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02/27/2012

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Wanooski

Excellent post, Dave, top notch analysis.

Timetraveler_2047

See Jeffrey Brown's Export Land Model (ELM) and "available net exports" or ANE:

http://en.wikipedia.org/wiki/Export_Land_Model

http://www.aspousa.org/index.php/2010/10/peak-oil-versus-peak-exports/

Note that China's total crude oil consumption is rapidly converging on the amount of US crude oil imports. At the trend rates of oil consumption and imports, by no later than the early 2020's, China's crude oil imports and consumption will reach par with that of the US, resulting in the US and China consuming more than half of total global crude oil production (38% today), leaving the rest of the world with 20-25% less crude oil to consume than today.

Should the trend rates of growth of oil consumption and imports continue, the US and China will consume 80% of world oil production by 2030 and 100% by no later than mid-century. Obviously, were this to happen, no growth would be possible in the rest of the world, and the price of oil will be so high that growth will have long before ceased in the US and China.

However, a crisis in global crude oil supply constraints will occur long before the 2020's-30's. At the total ANE today (and falling), of which the US consumes ~28%, China will consume the current US share of ANE by late decade, ensuring that growth in the rest of the world is over and contraction is the "new normal".

At persistently above $80/bbl, real growth of GDP per capita in the US, EU, and Japan (two-thirds of world GDP) contracts. But $80+ oil is required for crude substitutes to be profitable to extract (although not in environmental terms). We cannot have our expensive crude substitutes AND grow the economy.

The irony of the Anglo-American imperial trade regime is that US supranational firms' more than $1.7 trillion of foreign direct investment (FDI) since the 1980's in China and SE Asia is now driving Asian demand for oil and other resources to the extent that the marginal costs are prohibiting real GDP growth in the US, EU, and Japan, whereas China and India are growing too fast and about to crash into the thermodynamic limit bound of Peak Oil.

Dave Cohen

@Timetravler

Did you happen to see--perhaps it escaped your notice--that the title reads

Understanding The Current Oil Market

But thanks for that very fine lecture. I especially appreciated the reference to the Jeffrey Brown, whose religious beliefs about the oil markets have always been an inspiration to me ;-)

-- Dave

sharonsj

I've read that the Baltic Dry Index of world-wide shipping is now negative. So if shipping is so terrible, a huge chunk of the world is in recession/depression, and U.S. drivers are cutting way back on driving, can China be the sole blame for rising prices?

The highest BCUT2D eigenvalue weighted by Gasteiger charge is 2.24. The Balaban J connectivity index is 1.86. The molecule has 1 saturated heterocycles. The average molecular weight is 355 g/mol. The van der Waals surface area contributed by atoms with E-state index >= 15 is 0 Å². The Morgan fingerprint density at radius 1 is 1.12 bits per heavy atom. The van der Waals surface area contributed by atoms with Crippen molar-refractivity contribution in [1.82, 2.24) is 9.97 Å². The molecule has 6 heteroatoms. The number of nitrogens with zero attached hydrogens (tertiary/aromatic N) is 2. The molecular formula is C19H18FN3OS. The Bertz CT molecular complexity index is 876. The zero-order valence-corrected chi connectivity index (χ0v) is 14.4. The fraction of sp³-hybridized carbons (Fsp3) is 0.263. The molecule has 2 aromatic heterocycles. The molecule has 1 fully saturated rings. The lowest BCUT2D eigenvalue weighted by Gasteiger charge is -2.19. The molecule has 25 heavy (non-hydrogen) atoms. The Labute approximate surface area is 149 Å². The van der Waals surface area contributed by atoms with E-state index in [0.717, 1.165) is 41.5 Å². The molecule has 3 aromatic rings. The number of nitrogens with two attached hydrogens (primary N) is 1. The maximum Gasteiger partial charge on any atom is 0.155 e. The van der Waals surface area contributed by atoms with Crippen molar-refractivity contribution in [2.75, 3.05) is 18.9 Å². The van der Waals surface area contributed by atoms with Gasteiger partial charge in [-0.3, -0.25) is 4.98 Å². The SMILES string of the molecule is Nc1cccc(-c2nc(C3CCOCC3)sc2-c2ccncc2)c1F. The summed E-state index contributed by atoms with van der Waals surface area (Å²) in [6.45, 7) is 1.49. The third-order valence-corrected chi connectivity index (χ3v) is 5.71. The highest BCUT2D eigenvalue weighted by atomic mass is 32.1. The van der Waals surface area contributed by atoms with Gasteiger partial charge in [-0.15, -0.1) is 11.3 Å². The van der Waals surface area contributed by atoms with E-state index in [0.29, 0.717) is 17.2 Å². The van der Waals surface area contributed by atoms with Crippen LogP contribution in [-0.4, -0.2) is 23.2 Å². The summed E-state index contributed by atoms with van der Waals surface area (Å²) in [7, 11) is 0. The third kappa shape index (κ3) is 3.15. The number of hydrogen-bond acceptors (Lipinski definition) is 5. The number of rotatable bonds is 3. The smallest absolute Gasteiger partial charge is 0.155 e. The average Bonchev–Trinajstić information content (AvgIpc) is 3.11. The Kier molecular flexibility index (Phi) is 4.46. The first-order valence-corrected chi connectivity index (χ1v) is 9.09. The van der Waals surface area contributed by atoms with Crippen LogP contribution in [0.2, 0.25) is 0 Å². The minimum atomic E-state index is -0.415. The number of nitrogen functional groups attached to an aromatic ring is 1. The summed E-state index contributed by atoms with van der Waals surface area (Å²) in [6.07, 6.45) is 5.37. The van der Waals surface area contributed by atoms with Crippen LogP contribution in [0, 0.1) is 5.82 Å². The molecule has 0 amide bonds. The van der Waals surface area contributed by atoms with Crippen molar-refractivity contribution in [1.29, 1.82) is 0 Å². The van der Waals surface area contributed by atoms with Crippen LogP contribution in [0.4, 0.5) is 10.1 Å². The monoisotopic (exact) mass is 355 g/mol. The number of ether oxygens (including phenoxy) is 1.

I think not. I bet the speculators and the dropping dollar (thanks to the Fed) are the main drivers. We already know that the oil buyers aren't interested in taking physical possession of the oil but are only interested in a quick buck.

John D

I found it interesting to look at an article about the rising cost of gas in the NYT's, along with hundreds of comments by readers. Basically, the typical NYT's reader does not have a clue. And these are supposedly above average intelligence people? The level of denial and sense of entitlement for cheap oil is simply breathtaking. And of course, its all either the evil democrats' or the evil republicans' fault. I think at this point it doesn't matter what the MSM tells the public. People have their own preconceived notions, and they are not about to let facts get in the way. Critical thinking is dead.

Timetraveler_2047

Dave, I sense a miscommunication here, no doubt on my part. Is there something incongruous about Peak Oil, Brown's ANE, China's demand for oil, the Anglo-American imperial trade regime, and the current price of oil and its effect on global macroeconomic conditions and geopolitics?

Note that US total petroleum supply/consumption is lower than during the recessions of '08-'09, the early '00's, and the early '90's, and all the way back to the period of the mid'70's. Deindustrialization ("financialization") is reported by most economists as "efficiencies" and lower energy use per capita of GDP. LOL!!! Yet, capitalism from a a net energy per capita basis is OBSCENELY inefficient. That's like saying you are losing weight from reducing your food consumption per capita as a result of starving yourself because you have reduced your capital consumption to a level that you cannot produce what you need to eat to survive.

Of course, after a time, you don't have to worry about your capital and net energy per capita deficit to subsist because you will be dead.

Shalom.

Timetraveler_2047

Yes, sharonsj, about 55-60% of oil futures activity comes from leverage financial speculators gaming producers and intermediaries' attempts to lock in futures prices without providing any value-added to price discovery or supply clearing at market prices at given demand.

Like so much of the economy, commodities have become a "financial" asset instead of a resource to which capital and labor are added to achieve a market-determined value-added input to business to produce goods and services at an affordable price required by the society.

John Theodorou

Whatever the reason for them, high oil prices will blow another hole through the side of the debt-induced *economic recovery*.

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